The problem is that most cases have positive and negative facts at the same time. This means that a lot of taxpayers are actually in the “gray” area between willfulness and non-willfulness. In many of these cases, the burden of proof may play a critical role in determining whether a taxpayer is eligible to participate in the Streamlined Foreign Offshore Procedures.

Finally, participation in the Streamlined Foreign Offshore Procedures does not provide a definitive closure to its participants. Unlike OVDP, SFOP does not offer a Closing Agreement without an audit; there may be a follow-up audit after the IRS processes your voluntary disclosure package This means that going through Streamlined Foreign Offshore Procedures may not be the end of your case; the IRS can actually audit you over the next three years. If this happens, the audit of your voluntary disclosure will focus not only on the correctness of your disclosure, but also on the truthfulness and correctness of your non-willfulness certification.

Contact Sherayzen Law Office for Professional Help With 2022 Streamlined Foreign Offshore Procedures

If you have undisclosed foreign accounts or any other foreign assets, you should contact Sherayzen Law Office for professional help with your offshore voluntary disclosure. We have successfully helped hundreds of US taxpayers around the world with their offshore voluntary disclosures, including Streamlined Foreign Offshore Procedures. We can also help you!

Contact Us Today to Schedule Your Confidential Consultation!

First Quarter 2022 IRS Interest Rates on Overpayment & Underpayment of Tax

On November 23, 2021, the IRS announced that the First Quarter 2022 IRS interest rates on overpayment and underpayment of tax will not change from the Fourth Quarter of 2021.

This means that, the First Quarter 2022 IRS interest rates will be as follows:

three (3) percent for overpayments (two (2) percent in the case of a corporation);
three (3) percent for underpayments;
five (5) percent for large corporate underpayments; and
one-half (0.5) of a percent for the portion of a corporate overpayment exceeding $10,000.

Internal Revenue Code (“IRC”) §6621 establishes the IRS interest rates on overpayments and underpayments of tax. Under §6621(a)(1), the overpayment rate is the sum of the federal short-term rate plus 3 percentage points for individuals and 2 percentage points in cases of a corporation. There is an exception to this rule: with respect to a corporate overpayment of tax exceeding $10,000 for a taxable period of time, the rate is the sum of the federal short-term rate plus one-half of a percentage point.

Under §6621(a)(2), the underpayment rate is the sum of the federal short-term rate plus 3 percentage points. Again, there is an exception for a large corporate underpayment: in such cases, §6621(c) requires the underpayment rate to be the sum of the relevant federal short-term rate plus 5 percentage points. The readers should see §6621(c) and §301.6621-3 of the Regulations on Procedure and Administration for the definition of a large corporate underpayment and for the rules for determining the applicable date.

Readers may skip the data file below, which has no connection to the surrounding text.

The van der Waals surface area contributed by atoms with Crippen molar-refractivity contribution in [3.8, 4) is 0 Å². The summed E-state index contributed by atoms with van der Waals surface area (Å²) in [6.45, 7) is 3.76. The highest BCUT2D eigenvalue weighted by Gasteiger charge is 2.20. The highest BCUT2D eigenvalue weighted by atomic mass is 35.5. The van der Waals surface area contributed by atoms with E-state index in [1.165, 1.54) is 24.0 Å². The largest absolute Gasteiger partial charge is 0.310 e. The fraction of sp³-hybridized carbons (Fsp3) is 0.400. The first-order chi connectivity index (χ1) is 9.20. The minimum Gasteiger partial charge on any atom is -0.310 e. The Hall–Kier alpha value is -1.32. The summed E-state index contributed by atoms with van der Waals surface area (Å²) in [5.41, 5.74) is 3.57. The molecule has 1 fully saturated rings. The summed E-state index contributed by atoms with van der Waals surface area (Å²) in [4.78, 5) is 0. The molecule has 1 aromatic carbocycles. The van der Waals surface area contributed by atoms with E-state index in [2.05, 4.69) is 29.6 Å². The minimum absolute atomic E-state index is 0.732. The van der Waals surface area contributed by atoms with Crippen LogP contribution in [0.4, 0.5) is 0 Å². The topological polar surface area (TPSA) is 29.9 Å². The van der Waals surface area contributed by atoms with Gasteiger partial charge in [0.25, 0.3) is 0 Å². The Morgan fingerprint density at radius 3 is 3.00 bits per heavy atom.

Pursuant to the IRC §6621(b)(1), the First Quarter 2022 IRS interest rates were computed based on federal short-term rates for October 2021 to take effect on November 1, 2021, based on daily compounding. The IRS determined that the federal short-term rate for October of 2021, rounded to the nearest full percent, was zero.

It is important to note that the First Quarter 2022 IRS interest rates are relevant for a great variety of purposes. Let’s highlight three of its most important uses. First, these rates will determine the interest a taxpayer will get on any IRS refunds.

Second ,the rates will also be used to establish the interest to be added to any additional US tax liability on amended or audited tax returns. This also applies to the tax returns that were amended under the Streamlined Domestic Offshore Procedures and Streamlined Foreign Offshore Procedures.

Finally, the First Quarter 2022 IRS interest rates will be used to calculate PFIC interest on any relevant §1291 PFIC tax. This PFIC interest will be reported on the relevant Form 8621 and ultimately Form 1040.

We at Sherayzen Law Office constantly deal with the IRS interest rates on overpayments and underpayments of tax. This is why we closely follow any changes in these IRS interest rates, including the First Quarter 2022 IRS interest rates.

Premier Minneapolis Minnesota Voluntary Disclosure Lawyer | International Tax Attorney

Mr. Eugene Sherayzen, the founder and owner of Sherayzen Law Office, Ltd., is a premier Minneapolis Minnesota Voluntary Disclosure Lawyer. Why is this the case? Let’s explore the top five reasons for it.

Premier Minneapolis Minnesota Voluntary Disclosure Lawyer: Experience

Mr. Sherayzen started practicing law at the end of 2005. In other words, he has been an international tax lawyer for over 13 years. During this time, he has successfully conducted hundreds of voluntary disclosures for US taxpayers all around the world.